Here's an alternative/clearer version of my original question:
Consider the following sentence:
Instead of his being stationed on a plank, I want him on a pedestal.
This shows the possessive gerund. However, the "I want him..." being juxtaposed with "his being..." seems awkward (as was pointed out in the ensuing comment section).
It is the stationing that I want to discuss. So, to make it less awkward, instead of using "him" for the subject, since we are using "being stationed" as a noun in the first part, can we use a pronoun for it in the second part?
In other words, can I make the sentence
Instead of his being stationed on a plank, I want [his being stationed] on a pedestal.
where the [text] is replaced by a pronoun (and appropriate grammatical changes).
Is an alternative path better (and what)?
I was writing a question in a different Stack Exchange site and had a doubt about my sentence structure. This is what I typed:
instead of its being defined on an interval [maths], its definition is on an interval [maths]
The first part of the sentence shows the possessive-gerund. I was wondering if I could restructure this sentence as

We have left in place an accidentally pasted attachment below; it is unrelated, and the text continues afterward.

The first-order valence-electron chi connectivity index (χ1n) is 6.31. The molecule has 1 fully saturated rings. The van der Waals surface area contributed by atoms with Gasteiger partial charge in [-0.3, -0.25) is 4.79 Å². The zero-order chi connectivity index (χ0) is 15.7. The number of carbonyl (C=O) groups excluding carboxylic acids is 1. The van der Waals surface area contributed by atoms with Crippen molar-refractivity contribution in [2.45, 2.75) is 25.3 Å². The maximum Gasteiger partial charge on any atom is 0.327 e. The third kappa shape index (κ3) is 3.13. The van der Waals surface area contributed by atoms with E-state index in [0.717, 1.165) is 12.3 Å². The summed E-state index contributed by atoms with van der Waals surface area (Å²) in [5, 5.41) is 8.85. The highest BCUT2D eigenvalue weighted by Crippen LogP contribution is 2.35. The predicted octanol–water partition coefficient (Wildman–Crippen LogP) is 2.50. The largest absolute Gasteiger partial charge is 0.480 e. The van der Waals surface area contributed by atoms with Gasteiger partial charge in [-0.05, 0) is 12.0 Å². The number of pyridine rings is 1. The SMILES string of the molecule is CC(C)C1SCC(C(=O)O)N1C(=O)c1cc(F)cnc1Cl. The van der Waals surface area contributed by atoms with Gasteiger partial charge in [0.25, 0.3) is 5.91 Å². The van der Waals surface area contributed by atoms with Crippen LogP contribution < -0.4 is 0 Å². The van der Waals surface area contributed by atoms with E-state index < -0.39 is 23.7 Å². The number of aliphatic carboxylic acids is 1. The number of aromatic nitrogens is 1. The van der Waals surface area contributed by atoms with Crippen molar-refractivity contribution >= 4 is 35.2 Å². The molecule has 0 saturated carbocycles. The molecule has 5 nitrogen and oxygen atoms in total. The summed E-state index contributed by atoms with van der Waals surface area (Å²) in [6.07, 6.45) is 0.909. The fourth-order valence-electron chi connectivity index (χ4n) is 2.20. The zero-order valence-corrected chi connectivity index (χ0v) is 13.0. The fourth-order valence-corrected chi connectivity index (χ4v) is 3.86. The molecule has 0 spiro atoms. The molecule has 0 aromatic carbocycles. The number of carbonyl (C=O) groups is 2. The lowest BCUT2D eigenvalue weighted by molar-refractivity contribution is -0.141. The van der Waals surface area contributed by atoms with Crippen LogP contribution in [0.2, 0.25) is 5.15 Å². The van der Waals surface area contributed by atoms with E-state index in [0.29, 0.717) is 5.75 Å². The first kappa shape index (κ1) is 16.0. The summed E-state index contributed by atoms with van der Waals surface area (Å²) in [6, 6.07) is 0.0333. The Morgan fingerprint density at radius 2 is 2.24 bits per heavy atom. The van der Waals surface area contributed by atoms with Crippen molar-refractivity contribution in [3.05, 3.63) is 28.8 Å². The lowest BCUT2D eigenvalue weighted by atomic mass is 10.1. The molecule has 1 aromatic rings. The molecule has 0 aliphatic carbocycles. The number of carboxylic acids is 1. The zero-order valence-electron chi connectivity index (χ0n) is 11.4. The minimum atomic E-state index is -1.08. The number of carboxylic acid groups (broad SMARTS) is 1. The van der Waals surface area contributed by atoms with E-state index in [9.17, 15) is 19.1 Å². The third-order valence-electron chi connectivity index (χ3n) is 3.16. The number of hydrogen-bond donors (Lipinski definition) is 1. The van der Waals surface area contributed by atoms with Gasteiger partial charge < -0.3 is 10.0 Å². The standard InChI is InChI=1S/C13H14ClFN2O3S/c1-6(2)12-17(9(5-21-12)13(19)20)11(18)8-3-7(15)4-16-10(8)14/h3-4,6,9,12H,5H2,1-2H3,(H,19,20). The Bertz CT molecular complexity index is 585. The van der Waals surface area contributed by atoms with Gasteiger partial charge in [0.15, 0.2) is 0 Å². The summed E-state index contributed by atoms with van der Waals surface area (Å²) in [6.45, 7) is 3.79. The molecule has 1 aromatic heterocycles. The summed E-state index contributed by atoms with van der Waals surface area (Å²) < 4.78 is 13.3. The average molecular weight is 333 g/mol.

instead of its being defined on an interval [maths], I want it on an interval [maths]/it is on an interval [maths]
where it refers to the "being-defined"-ness? The reason behind my asking this question is that the reason we use the possessive form is because we are discussing the particular characteristic ("being-defined"-ness) of the subject under scrutiny, so in the next part of the sentence, can we use it to refer to the characteristic without ambiguity? Or can it be confused for the subject? Or does using it make sense only when it is referring to the subject (which makes the most sense to me).
To be honest, using "its definition" in the sentence I originally typed also sounds a little weird to me (I was going to put in "I want it to be defined on..." instead), but I do think that it grammatically agrees with "its being defined".
Ultimately, what I am asking is if "being defined" may be used exactly as a noun might. Because the second sentence certainly makes perfect sense if I had used "definition" instead of "being defined" (with the necessary grammatical changes).